by John S. Howell, Jr.
I set up this web site including hardware, operating system, network connectivity, the WordPress bolgging software, PHP scripting language, Apache web server, and supporting MySQL database in minutes using the new Azure Public Cloud services announced by Microsoft on June 8, 2012.
Big deal you say — I can set up a blog or web site in the same amount of time or less using Google, Yahoo, or other comparable service. Well yes… and no.
For most cases a basic application is often all that is needed. But let’s say you, or your organization, want more control. Maybe you don’t want someone else’s ads appearing. Or maybe you want integration over a fast local network with other applications, databases and web sites you already own. For mission-critical applications maybe you just don’t like the idea of being locked-in without much bargaining power. Your vendor knows the bulk of your switching cost is not the cost of a new license – it is the customization and re-integration cost.
The new Azure services provide a potentially very cool alternative for those of us who want the productivity of web-based and SaaS business applications, but with more control over the details. With Azure, complex multi-tier applications and their supporting infrastructure are up and running in the cloud, in minutes. To help you get started Azure even offers a gallery of pre-built images for many popular products.
Vendors like Acumatica (Accounting / ERP) and Microsoft Dynamics CRM have excellent web-based applications that you can buy as SaaS if you like, or you can purchase a license and deploy the code wherever you want. That is where the new Azure Infrastructure as a Service (IaaS) services come in. Using Azure you can instantly deploy your application, have full control over customization, integration and the database, and also have very fine grained control over costs and performance.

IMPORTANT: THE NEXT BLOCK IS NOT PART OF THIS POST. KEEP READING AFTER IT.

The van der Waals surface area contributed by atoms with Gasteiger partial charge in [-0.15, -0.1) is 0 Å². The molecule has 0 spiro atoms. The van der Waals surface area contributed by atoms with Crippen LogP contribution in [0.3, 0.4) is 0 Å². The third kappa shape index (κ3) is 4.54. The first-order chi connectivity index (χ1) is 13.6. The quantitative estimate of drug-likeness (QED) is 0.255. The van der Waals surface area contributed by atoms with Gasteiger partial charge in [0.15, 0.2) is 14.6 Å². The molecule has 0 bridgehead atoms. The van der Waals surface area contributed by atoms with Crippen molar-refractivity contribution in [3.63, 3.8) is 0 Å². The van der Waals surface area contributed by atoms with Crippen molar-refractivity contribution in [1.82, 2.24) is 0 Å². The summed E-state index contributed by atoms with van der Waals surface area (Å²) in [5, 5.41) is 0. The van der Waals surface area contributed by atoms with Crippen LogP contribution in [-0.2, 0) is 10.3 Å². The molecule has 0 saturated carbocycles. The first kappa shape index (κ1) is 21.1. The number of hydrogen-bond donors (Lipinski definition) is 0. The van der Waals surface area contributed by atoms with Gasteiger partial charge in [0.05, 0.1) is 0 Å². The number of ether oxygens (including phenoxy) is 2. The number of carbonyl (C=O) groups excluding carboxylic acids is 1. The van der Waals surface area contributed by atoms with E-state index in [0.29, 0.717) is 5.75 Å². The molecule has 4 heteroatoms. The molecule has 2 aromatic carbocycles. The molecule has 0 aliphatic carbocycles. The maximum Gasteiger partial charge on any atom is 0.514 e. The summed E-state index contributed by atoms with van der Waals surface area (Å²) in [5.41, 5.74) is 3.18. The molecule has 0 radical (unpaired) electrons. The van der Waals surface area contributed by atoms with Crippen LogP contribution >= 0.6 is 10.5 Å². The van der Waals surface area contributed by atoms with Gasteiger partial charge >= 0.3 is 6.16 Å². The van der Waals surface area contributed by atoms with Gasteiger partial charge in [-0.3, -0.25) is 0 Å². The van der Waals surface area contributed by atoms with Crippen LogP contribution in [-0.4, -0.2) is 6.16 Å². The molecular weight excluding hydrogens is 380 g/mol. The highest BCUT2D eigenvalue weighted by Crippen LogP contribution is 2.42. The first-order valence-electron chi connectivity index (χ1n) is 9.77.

If Azure’s pricing, performance or features get out of line you can take your licenses, your applications, and your complete computing environment to another IaaS vendor (like Amazon Web Services) or move on premises in as little time as it takes to upload your Virtual Machine images. (enabled by the VHD standard supported by Azure, Amazon AWS, Xen, VMWare, Windows, and more) This lets you negotiate SaaS and IaaS pricing with much more leverage. It is also practical – for all but the most basic cases, no one application vendor can do it all.
So before you decide on your next web-based accounting, erp, crm (or blog) application, remember there is a lot more to the Cloud than SaaS. Check to see if the application you want can also be deployed using an IaaS provider like Microsoft Azure – it could make your entire organization more productive while saving you a bundle.About the author – John S. Howell, Jr. has 30 years of experience in business software development. He helped build Solomon Software, Inc. (now part of Microsoft) to be the largest privately held ERP software company in the USA. Mr. Howell is currently on the board of Acumatica, a developer of ERP and CRM software. He can be contacted at: firstname.lastname@example.org